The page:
What Writers Can Learn From the Grinch

Jen Adams here. Yesterday, I shared how deadlines can be wonderful gifts for writers … and today, I’d like to show you how a bad attitude can be a good thing – even in the happiest season of all.

After all, some mornings when you look in the mirror, what you see is a big grump. And that’s doubly true if you’re feeling a bit of holiday stress.

But as writers, everything can be inspiration for our next story. Even a really, really bad mood.

Theodor Geisel … better known as Dr. Seuss … was certainly in a sour mood over the holidays in 1956.

His wife was very sick. He wasn’t pleased to be turning 53. He was feeling “stuck” with his creative work, too.

At this point in his life, you see, he wasn’t famous …

The many children’s books he would become known for hadn’t been written yet. He only had a pre-publication draft of The Cat in the Hat under his belt. And, crazy as it seems to us now, he was having a hard time finding a publisher who was interested in his strange, rhyming tale about a mischievous talking cat.

So, instead of a happy new year on the way, he imagined he was facing many more months of frustration trying to prove that his story deserved attention. It was far from an ideal situation.

And, looking in the mirror on the morning of December 26th, what he saw was none other than the big, grumpy, Grinch staring back at him.

Quite the recipe for a day of pouting, moping, and wallowing in self-pity!

But, as writers, we have the potential to make something out of even our most personally pathetic moments.

Geisel was definitely an inventive writer. His taglines and illustrations for Standard Oil (one of his biggest copywriting clients) were industry leaders. And, throughout WWII, the U.S. government had reached out to him repeatedly for help with their wartime messaging.

So, he decided to embrace his Grinchy countenance as inspiration. Picking up his pen, he poured his frustrations into a new book featuring this unhappy and unsatisfied side of himself.

It turned into quite a project. While the first part was easy to write, the ending proved tricky. He worked on it for more than three months to get it right.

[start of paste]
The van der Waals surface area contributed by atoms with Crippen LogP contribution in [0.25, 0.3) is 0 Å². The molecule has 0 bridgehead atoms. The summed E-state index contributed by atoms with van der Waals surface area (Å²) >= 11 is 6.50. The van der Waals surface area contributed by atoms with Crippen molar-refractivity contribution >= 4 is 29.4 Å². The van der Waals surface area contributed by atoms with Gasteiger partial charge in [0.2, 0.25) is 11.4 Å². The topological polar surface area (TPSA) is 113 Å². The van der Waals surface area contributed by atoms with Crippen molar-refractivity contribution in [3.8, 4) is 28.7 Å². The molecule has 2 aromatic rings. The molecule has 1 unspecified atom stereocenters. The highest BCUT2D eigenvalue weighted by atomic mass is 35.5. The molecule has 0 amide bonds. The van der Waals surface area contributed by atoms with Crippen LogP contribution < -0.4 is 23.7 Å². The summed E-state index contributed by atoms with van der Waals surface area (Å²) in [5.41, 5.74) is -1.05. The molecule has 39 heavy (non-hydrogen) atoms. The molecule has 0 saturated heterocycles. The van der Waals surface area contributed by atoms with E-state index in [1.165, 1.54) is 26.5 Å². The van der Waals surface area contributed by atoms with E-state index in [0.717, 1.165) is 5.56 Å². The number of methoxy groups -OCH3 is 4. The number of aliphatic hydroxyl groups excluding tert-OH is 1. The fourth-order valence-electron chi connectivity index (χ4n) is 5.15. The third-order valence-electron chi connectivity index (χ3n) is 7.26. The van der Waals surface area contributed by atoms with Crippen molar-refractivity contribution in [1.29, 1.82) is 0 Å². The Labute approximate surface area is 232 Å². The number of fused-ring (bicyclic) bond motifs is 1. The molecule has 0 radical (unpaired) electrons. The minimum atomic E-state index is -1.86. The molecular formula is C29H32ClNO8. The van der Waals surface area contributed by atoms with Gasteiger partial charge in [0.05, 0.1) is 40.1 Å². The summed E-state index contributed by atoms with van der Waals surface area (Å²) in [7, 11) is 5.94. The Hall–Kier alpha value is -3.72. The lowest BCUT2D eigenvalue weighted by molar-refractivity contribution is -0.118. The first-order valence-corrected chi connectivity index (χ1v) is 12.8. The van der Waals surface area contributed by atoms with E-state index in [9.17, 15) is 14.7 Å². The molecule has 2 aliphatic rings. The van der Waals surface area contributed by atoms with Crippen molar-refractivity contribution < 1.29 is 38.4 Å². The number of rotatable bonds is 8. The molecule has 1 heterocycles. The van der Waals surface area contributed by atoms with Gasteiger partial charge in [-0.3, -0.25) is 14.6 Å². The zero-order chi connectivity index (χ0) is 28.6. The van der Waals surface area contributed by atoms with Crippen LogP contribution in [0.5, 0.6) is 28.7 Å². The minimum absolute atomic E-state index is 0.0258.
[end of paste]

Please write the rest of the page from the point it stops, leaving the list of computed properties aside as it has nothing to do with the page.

By the time he finished, he was in a much better mood. And his personal transformation was mirrored in the pages – giving his soon-to-be famous Grinch a happy ending after all.

The year he thought would be so awful? Both The Cat in the Hat and How the Grinch Stole Christmas hit the presses … and both turned into major hits. None of which would have happened if Geisel had used his bad mood for anything other than inspiration.

What about you? Where in your life have you been able to take a less-than-perfect mood or personal situation and turn it around? Share your story in the comments so we can all be inspired to rise above life’s curveballs.

And tomorrow, I’ll share how having faith in your most unusual and “out there” ideas can lead to success …

The Professional Writers’ Alliance

The Professional Writers’ Alliance

At last, a professional organization that caters to the needs of direct-response industry writers. Find out how membership can change the course of your career. Learn More »


Click to Rate:
Average: 4.8
Published: December 23, 2014

10 Responses to “What Writers Can Learn From the Grinch”

  1. GOSH - I am enjoying this series, Jen! Your simple - yet superbly expressive - style of telling stories is an inspiration!

    I cannot believe that Dr. Seuss would have ever been grumpy ;) ehhe

    Thank youu Kitto

    Guest (Kitto)December 23, 2014 at 12:42 pm

  2. I was once a very productive businessman who did physical outdoor work. I might add that was a very active athlete who loved being young and physical. It all came crashing down on me when at the age of 46 I developed osteoarthritis. After much frustration trying to heal my body and soul. I have found methods which have improved my life greatly. I wrote the book Arthritis and Marijuana to share my methods with others so that they can find relief of their own.

    Guest (Edward R Cook)December 23, 2014 at 1:15 pm

  3. Hi Jen,